It is highly unlikely that a Global Watchlist Check was included in either of the ride-hailing giants’ background check programmes. A review of the current content of both background screening policies indicates that both Uber and Lyft include nothing other than standard Driver Motor vehicle driving licence and criminal record checks. CNN’s original report also stated that Ali was able to pass the background checks at Dulles International Airport because he had faced no criminal charges in the United States.

However, perhaps the biggest take-home from this story is that whether or not any of Yusuf Abdi Ali’s former employers include a Global Watchlist Check as part of their screening programme, it would be more of a surprise if they had included one!

Unfortunately, many organisations worldwide do not consider this simple, low-cost check important enough to include it in their employment screening policy. This check is not even mandatory in most of the UK’s background screening standards for the various regulated industries either (although BS7858 security screening for the security sector at least makes this check a recommendation). 

Verifile’s Global Watchlist Report for Yusuf Abdi Ali reveals his four known aliases (including Colonel Tukeh); his status as a Tier 2 PEP due to his former role as Brigade Commander in the Somali National Army; links to several articles regarding his alleged previous conduct; as well as a recent photograph to assist confirming his identification.
It is important to stress that not all Global Watchlist Checks would necessarily have flagged Yusuf Abdi Ali, as many do not include PEPs, opting to charge extra for this additional dataset. But an effective Global Watchlist Check that includes Politically Exposed Persons is a vital tool in effective risk mitigation for employers.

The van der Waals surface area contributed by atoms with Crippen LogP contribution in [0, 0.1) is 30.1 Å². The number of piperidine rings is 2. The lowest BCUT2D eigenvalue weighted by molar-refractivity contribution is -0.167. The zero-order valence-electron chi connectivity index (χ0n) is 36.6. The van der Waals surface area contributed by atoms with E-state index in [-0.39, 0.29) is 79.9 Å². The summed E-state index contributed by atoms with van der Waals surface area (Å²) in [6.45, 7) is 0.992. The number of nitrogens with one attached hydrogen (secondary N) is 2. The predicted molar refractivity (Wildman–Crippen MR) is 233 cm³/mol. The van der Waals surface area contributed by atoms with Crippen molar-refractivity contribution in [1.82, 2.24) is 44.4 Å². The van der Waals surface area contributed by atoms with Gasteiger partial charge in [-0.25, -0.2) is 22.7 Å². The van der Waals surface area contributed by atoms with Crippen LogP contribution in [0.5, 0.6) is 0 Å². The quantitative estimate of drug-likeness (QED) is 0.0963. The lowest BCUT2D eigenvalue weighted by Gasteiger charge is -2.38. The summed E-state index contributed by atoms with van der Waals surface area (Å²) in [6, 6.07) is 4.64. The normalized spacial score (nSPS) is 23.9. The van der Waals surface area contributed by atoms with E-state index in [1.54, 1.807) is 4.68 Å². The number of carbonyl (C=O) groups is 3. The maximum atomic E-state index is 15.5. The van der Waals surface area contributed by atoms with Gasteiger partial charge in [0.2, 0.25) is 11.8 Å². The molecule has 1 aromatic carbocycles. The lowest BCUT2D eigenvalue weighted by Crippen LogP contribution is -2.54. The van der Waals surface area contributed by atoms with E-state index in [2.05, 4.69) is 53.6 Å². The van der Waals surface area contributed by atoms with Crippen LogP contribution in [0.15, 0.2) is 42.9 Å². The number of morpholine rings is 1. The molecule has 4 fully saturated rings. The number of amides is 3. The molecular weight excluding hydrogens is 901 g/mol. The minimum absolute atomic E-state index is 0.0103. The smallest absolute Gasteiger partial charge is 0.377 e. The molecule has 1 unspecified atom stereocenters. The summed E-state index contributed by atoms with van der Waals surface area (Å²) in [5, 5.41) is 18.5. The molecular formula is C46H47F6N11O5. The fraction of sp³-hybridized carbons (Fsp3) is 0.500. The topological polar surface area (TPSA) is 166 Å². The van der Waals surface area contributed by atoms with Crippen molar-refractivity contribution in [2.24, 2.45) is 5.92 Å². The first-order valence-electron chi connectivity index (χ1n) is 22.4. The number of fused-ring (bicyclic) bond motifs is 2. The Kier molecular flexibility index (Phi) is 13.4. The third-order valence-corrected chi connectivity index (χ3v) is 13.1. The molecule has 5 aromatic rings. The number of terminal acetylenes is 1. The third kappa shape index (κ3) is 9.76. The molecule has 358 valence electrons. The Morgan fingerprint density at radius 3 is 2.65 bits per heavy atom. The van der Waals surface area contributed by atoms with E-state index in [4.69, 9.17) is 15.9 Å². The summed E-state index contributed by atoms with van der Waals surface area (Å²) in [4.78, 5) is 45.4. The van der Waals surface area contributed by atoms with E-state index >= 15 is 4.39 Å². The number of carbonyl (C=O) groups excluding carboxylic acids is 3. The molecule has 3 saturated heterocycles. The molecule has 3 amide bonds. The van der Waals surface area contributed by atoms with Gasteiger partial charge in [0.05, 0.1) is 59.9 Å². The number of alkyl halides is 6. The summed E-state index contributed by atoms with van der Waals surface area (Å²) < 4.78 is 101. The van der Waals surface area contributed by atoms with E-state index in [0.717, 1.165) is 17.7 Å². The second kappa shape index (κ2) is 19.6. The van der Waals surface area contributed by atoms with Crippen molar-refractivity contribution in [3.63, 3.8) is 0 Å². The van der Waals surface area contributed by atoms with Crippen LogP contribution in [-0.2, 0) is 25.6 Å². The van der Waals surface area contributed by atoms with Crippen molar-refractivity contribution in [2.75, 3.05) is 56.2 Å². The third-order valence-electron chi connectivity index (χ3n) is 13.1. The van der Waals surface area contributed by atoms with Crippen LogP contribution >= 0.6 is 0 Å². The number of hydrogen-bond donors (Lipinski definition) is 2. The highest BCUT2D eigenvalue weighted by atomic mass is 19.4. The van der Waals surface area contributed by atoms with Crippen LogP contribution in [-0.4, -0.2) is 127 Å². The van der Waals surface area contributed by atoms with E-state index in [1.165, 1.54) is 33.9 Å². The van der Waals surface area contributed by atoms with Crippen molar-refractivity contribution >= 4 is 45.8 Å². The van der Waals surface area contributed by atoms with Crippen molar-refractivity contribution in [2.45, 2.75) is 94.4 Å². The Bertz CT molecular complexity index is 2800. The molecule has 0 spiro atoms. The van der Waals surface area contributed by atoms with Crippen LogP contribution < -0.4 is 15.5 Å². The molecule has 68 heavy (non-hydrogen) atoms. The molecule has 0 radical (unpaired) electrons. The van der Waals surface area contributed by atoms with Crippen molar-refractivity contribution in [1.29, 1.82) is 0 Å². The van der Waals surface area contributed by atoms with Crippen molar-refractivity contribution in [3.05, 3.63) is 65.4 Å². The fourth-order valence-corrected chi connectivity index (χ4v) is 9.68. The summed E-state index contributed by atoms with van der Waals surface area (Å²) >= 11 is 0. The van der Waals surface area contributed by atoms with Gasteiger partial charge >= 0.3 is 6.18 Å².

Can you afford not to include a Global Watchlist Check in your employment screening programme?

Contact Verifile for further details and discuss how our International Fraud and Sanctions Lists Check can improve your employment screening policies.

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May 28, 2019
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GDPR-related regulatory modifications in Hungary

Hungary has enacted the Data Protection ‘Salad’ Act that modified 86 Hungarian acts regarding the deregulation and implementation of the GDPR, with the goal of bringing the Hungarian regulatory framework in line with the GDPR.

The most important changes include the retention for camera records (CCTV), whistleblowing, the retention period for documents related to employment relationships, private use of devices and platforms provided to employees by their employer, BYOD, criminal background checks, and the processing of biometric data for employment.

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May 23, 2019
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FTC Announces Amendments to Facilitate Compliance with the Fair Credit Reporting Act

The Federal Trade Commission (FTC) has approved publication of a Federal Register notice announcing the rescission of several model forms and disclosures under the Fair Credit Reporting Act (FCRA).

Rulemaking authority under several portions of the FCRA were transferred to the Consumer Financial Protection Bureau (CFPB) and the Commission retained seven rules issued under the FCRA that continue to apply to motor vehicle dealers. In addition, the FTC is re-designating Appedix B as Appendix A and Appendix C as Appendix B.